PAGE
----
In the UK HE sector, providing assessments and feedback is a critical part of the overall student experience. And yet it is the one area where students consistently report the least satisfaction in their National Student Survey feedback.
Most universities have assessment policies in place to ensure students receive a mark that is fair and accurate, whilst also providing feedback to facilitate students’ academic improvement. Institutional assessment policies often include a requirement that work be double-blind marked, where any identifiable information is removed to eliminate personal bias from the marking process. This helps improve the consistency of marking and feedback.
How are institutions currently coping?
In many universities, marking and feedback are still delivered offline, with students typically receiving annotated printed copies of assignments submitted via the VLE. Part of the reason for this is that most tools, without customisation, only support a single grade and set of feedback for each submission. Ultimately, this leads to mass printing, manual entry, increased marker workloads, and a slower return to students, which in turn results in lower assessment and feedback satisfaction scores.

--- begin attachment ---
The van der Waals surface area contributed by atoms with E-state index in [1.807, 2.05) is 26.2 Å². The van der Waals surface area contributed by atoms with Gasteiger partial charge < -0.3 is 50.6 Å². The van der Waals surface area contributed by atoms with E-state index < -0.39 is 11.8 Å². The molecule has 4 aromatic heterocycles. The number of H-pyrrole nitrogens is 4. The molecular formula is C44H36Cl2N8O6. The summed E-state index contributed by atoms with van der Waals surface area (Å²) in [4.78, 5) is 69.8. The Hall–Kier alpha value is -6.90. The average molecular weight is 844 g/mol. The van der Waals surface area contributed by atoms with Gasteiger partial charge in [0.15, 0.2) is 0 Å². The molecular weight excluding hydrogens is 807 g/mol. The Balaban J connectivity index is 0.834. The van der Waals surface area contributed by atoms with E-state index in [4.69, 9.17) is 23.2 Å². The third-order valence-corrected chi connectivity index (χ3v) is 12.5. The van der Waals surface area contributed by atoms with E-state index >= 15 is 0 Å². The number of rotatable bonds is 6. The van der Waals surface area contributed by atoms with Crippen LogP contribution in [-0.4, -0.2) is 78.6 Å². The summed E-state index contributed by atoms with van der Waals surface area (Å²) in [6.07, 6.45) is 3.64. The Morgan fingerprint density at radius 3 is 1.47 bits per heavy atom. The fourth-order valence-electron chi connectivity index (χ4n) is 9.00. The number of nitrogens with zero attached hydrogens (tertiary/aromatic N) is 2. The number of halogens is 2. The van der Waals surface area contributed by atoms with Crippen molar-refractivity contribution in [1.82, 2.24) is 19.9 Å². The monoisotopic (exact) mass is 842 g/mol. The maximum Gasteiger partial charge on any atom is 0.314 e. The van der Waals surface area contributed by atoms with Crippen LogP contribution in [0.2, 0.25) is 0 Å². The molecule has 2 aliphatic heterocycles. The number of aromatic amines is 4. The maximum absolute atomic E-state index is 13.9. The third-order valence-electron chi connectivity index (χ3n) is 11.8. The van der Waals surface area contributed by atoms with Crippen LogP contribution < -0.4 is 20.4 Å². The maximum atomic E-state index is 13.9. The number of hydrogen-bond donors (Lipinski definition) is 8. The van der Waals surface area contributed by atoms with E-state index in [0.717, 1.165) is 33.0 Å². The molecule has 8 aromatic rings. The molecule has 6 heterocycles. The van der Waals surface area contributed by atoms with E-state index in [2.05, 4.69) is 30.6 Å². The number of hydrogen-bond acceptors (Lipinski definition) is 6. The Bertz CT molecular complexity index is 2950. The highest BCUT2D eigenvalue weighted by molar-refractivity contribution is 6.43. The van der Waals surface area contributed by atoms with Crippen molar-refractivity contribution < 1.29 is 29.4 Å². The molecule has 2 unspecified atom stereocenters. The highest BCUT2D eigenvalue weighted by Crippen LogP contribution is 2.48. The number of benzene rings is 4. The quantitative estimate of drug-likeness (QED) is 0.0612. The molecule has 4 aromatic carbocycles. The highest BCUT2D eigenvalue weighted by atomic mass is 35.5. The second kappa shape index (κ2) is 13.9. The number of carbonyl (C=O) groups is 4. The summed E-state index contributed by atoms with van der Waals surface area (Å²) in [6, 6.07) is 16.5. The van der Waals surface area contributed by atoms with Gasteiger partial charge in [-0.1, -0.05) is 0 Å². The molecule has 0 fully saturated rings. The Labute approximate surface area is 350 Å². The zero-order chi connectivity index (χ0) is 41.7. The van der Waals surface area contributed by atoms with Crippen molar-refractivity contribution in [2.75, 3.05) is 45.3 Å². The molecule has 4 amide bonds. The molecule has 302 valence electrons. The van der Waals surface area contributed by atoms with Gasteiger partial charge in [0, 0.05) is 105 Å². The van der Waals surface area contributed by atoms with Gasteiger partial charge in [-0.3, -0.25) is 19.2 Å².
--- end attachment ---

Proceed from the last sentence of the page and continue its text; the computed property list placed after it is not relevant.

What is Bloom doing about this?
Bloom VLE includes Coursework, an activity tool that allows up to three assessors to be allocated automatically (based on rules) or manually to each submission. Each assessor can then grade and attach feedback and then collaborate to agree on a final grade and feedback for submissions. Allocation rules include assigning a portion of grade boundary marks, as well as automatically distributing submissions to assessors based upon percentages (eg assessor 1 should have 40% of work and assessor 2 should have the remaining 60%). Coursework has also recently been integrated with Turnitin, allowing universities to take advantage of similarity reports as well.
How can I get involved and see a demonstration?
To find out more visit: bloom.london.ac.uk